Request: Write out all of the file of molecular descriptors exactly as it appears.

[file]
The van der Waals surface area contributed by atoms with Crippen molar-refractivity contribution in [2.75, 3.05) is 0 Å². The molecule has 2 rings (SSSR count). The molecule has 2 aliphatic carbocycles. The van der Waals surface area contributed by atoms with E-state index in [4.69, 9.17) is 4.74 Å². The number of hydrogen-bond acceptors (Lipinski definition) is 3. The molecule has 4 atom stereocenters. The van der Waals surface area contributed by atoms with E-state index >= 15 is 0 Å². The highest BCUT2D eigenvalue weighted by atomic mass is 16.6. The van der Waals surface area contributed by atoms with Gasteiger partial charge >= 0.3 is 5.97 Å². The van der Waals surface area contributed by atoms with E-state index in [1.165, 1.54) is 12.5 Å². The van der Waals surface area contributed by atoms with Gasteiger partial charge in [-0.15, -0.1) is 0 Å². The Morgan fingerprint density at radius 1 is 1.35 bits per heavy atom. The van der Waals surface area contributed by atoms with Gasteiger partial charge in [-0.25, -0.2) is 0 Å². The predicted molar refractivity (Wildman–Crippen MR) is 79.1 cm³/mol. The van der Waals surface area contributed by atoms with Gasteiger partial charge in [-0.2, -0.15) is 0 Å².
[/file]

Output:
The van der Waals surface area contributed by atoms with Crippen molar-refractivity contribution in [2.75, 3.05) is 0 Å². The molecule has 2 rings (SSSR count). The molecule has 2 aliphatic carbocycles. The van der Waals surface area contributed by atoms with E-state index in [4.69, 9.17) is 4.74 Å². The number of hydrogen-bond acceptors (Lipinski definition) is 3. The molecule has 4 atom stereocenters. The van der Waals surface area contributed by atoms with E-state index >= 15 is 0 Å². The highest BCUT2D eigenvalue weighted by atomic mass is 16.6. The van der Waals surface area contributed by atoms with Gasteiger partial charge >= 0.3 is 5.97 Å². The van der Waals surface area contributed by atoms with E-state index in [1.165, 1.54) is 12.5 Å². The van der Waals surface area contributed by atoms with Gasteiger partial charge in [-0.15, -0.1) is 0 Å². The Morgan fingerprint density at radius 1 is 1.35 bits per heavy atom. The van der Waals surface area contributed by atoms with Gasteiger partial charge in [-0.25, -0.2) is 0 Å². The predicted molar refractivity (Wildman–Crippen MR) is 79.1 cm³/mol. The van der Waals surface area contributed by atoms with Gasteiger partial charge in [-0.2, -0.15) is 0 Å².